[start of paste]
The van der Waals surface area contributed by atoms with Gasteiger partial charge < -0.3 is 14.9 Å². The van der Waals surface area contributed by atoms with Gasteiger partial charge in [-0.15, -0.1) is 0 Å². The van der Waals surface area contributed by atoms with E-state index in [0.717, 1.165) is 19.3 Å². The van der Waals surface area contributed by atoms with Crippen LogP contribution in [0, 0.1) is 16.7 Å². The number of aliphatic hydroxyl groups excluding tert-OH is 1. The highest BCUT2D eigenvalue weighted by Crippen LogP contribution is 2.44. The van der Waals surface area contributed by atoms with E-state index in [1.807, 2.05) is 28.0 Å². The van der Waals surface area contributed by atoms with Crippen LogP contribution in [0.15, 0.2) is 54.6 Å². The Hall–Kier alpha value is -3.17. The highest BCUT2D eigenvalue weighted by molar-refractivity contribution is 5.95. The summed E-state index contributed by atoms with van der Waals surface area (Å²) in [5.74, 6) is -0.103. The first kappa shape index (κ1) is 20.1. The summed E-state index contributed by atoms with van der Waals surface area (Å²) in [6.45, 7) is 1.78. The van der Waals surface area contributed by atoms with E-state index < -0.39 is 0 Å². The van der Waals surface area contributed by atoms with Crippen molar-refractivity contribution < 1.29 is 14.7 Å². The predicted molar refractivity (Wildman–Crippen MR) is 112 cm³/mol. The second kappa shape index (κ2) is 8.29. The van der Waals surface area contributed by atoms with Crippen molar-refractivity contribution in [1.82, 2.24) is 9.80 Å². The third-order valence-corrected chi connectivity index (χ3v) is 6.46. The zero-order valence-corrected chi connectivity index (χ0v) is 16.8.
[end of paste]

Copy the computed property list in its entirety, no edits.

The van der Waals surface area contributed by atoms with Gasteiger partial charge < -0.3 is 14.9 Å². The van der Waals surface area contributed by atoms with Gasteiger partial charge in [-0.15, -0.1) is 0 Å². The van der Waals surface area contributed by atoms with E-state index in [0.717, 1.165) is 19.3 Å². The van der Waals surface area contributed by atoms with Crippen LogP contribution in [0, 0.1) is 16.7 Å². The number of aliphatic hydroxyl groups excluding tert-OH is 1. The highest BCUT2D eigenvalue weighted by Crippen LogP contribution is 2.44. The van der Waals surface area contributed by atoms with E-state index in [1.807, 2.05) is 28.0 Å². The van der Waals surface area contributed by atoms with Crippen LogP contribution in [0.15, 0.2) is 54.6 Å². The Hall–Kier alpha value is -3.17. The highest BCUT2D eigenvalue weighted by molar-refractivity contribution is 5.95. The summed E-state index contributed by atoms with van der Waals surface area (Å²) in [5.74, 6) is -0.103. The first kappa shape index (κ1) is 20.1. The summed E-state index contributed by atoms with van der Waals surface area (Å²) in [6.45, 7) is 1.78. The van der Waals surface area contributed by atoms with E-state index < -0.39 is 0 Å². The van der Waals surface area contributed by atoms with Crippen molar-refractivity contribution < 1.29 is 14.7 Å². The predicted molar refractivity (Wildman–Crippen MR) is 112 cm³/mol. The second kappa shape index (κ2) is 8.29. The van der Waals surface area contributed by atoms with Crippen molar-refractivity contribution in [1.82, 2.24) is 9.80 Å². The third-order valence-corrected chi connectivity index (χ3v) is 6.46. The zero-order valence-corrected chi connectivity index (χ0v) is 16.8.